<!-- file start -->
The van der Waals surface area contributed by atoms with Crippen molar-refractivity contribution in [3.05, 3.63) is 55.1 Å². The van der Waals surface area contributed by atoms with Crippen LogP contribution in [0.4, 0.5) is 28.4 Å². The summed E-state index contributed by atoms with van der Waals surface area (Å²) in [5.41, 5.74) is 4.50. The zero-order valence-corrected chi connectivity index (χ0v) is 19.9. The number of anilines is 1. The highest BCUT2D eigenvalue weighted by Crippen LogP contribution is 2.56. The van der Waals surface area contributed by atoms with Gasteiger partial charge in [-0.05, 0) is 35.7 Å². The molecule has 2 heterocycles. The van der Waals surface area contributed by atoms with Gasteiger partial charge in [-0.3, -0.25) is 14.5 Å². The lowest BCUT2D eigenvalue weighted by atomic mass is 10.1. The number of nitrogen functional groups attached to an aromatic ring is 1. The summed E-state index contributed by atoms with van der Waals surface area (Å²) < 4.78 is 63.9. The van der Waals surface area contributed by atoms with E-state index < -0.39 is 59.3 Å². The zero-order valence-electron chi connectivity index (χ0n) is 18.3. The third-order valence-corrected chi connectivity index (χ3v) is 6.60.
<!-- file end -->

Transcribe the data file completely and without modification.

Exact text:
The van der Waals surface area contributed by atoms with Crippen molar-refractivity contribution in [3.05, 3.63) is 55.1 Å². The van der Waals surface area contributed by atoms with Crippen LogP contribution in [0.4, 0.5) is 28.4 Å². The summed E-state index contributed by atoms with van der Waals surface area (Å²) in [5.41, 5.74) is 4.50. The zero-order valence-corrected chi connectivity index (χ0v) is 19.9. The number of anilines is 1. The highest BCUT2D eigenvalue weighted by Crippen LogP contribution is 2.56. The van der Waals surface area contributed by atoms with Gasteiger partial charge in [-0.05, 0) is 35.7 Å². The molecule has 2 heterocycles. The van der Waals surface area contributed by atoms with Gasteiger partial charge in [-0.3, -0.25) is 14.5 Å². The lowest BCUT2D eigenvalue weighted by atomic mass is 10.1. The number of nitrogen functional groups attached to an aromatic ring is 1. The summed E-state index contributed by atoms with van der Waals surface area (Å²) < 4.78 is 63.9. The van der Waals surface area contributed by atoms with E-state index < -0.39 is 59.3 Å². The zero-order valence-electron chi connectivity index (χ0n) is 18.3. The third-order valence-corrected chi connectivity index (χ3v) is 6.60.